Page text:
The State of Mzansi Hip Hop

by Tseliso Monaheng / 11.03.2014

The problem with South African hip hop is that it’s become too safe. Cutting-edge rappers are being sidelined in favour of tried-and-tested mainstays – creating a cycle of regurgitated talent that receives preferential treatment by radio stations, booking agents, and sponsors. Doubtless, the artists in the spotlight have dedicated endless hours to their craft, and the fact that their work is paying off is something to be celebrated.

The problem is that there aren’t any rappers filling the vacuum which results when the mainstream and the underground become distinct entities. In short, the exciting new shit coming out is still not getting heard by most people.

Underground, in this context, shall be used to refer to any musical outfit with no songs on regular radio rotation. In South Africa, radio still (makes the) rules. Talent exists in bundles across different regions of the country, but no one has really stepped up to directly challenge the status quo – be it through different approaches to songwriting, or a different strategy to marketing their music.

Commercial radio is partly responsible for the mainstream’s generic song format and its silence when faced with issues affecting South Africa’s working class and unemployed citizens. Corporate culture, which has been clamouring for South African hip hop’s soul over the past five years, also has a part to play in the lack of engagement with real issues. Sponsors have their own agendas, and these agendas often don’t align with sentiments which may be deemed anti-establishment, or anti-anything.

I’m not implying that hip hop’s sole purpose is to raise awareness, or that blue collar workers don’t love or support mainstream South African hip hop. Neither am I suggesting that mainstream rappers are incapable of composing socially conscious music. But rap music in South Africa has surrendered wholly to the embrace of commercial radio song structures, resulting in mostly unimaginative, cookie-cutter songs “designed” to achieve the most airplay.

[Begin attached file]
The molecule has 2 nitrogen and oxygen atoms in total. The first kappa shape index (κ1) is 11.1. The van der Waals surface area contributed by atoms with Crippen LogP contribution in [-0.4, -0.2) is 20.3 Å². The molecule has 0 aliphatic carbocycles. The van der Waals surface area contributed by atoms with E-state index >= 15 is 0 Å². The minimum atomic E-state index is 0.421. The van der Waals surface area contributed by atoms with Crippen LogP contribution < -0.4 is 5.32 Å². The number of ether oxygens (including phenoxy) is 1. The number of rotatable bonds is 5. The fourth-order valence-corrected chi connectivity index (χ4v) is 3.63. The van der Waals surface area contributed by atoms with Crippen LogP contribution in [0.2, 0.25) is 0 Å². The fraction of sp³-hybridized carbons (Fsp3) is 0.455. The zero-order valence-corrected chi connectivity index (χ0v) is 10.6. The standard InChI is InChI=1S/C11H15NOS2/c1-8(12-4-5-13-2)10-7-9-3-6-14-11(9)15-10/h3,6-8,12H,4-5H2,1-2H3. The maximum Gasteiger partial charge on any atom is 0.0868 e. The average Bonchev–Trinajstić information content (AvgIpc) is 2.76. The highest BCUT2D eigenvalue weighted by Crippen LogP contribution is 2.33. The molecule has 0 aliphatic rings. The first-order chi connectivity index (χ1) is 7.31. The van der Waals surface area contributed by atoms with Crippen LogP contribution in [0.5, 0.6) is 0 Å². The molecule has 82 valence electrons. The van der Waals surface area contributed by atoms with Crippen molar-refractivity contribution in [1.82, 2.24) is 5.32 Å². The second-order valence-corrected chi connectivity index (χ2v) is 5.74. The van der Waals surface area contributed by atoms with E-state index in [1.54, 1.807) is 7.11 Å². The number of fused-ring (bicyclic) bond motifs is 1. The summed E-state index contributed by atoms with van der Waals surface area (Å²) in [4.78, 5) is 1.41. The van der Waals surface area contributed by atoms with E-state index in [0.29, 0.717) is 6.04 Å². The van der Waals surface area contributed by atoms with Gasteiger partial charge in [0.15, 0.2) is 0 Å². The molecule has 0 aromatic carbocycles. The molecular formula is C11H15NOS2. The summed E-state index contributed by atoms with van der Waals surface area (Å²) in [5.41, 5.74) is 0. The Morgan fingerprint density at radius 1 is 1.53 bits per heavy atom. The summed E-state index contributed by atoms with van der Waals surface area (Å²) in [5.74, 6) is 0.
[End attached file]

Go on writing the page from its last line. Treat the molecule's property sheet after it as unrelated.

That said, the scene is the healthiest it’s ever been. Some rappers are actually making a living off of their craft, while general interest from the public continues to gain momentum. People who were celebrating when Skwatta Kamp won a SAMA in the Best Hip Hop Album category ten years ago have made the transition into adulthood, and with that passage comes a grander appreciation for the music they grew up listening to. Rap shows have transcended their former status as an exclusively male dominion, while the culture and its accompanying elements – graffiti, deejaying and breakdancing – are afforded greater airtime during peak hours on South African radio and television stations.

Hip hop landed in the Cape Flats in the early 80s, reared its head during the dying years of apartheid, went through multiple identity crises and then finally settled, albeit shakily, where it is today – as the love child of kwaito music and whatever the flavour of the moment is in the pop world. Over the next few weeks we’ll be bringing you a serialised exposé on the state of Mzansi hip hop in 2014.

*Tune in next week for a feature on how Mzansi hip hop compares to the rest of the continent and the world.

Image © Tseliso Monaheng

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  1. Anonymous says:


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  2. Enzo Slaghuis says:

    Hola Tseliso Monaheng…I am Enzo the founder of the infamous Slaghuis Movement based in DK Soweto, I share the same sentiments with you about the current state of SA Hip Hop. I have actually finished a documentary on the current state and would like to send you a copy so you can check it out. It features some of the mainstream artists, journalists & record executives. It touches on some of the pointers you have raised in your article and its clear that a lot of people feel that way about our current state and something needs to be done. Send me ur email so we can keep communicating & Im about to share this my ninja its a must read for heads in SA. Good work!! JAYEEIH!!

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  3. Motebang Matsela says:

    The truth.
    Enough said my brother couldn’t say it any better.

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  4. Daniel Phumudzo Magidi II says: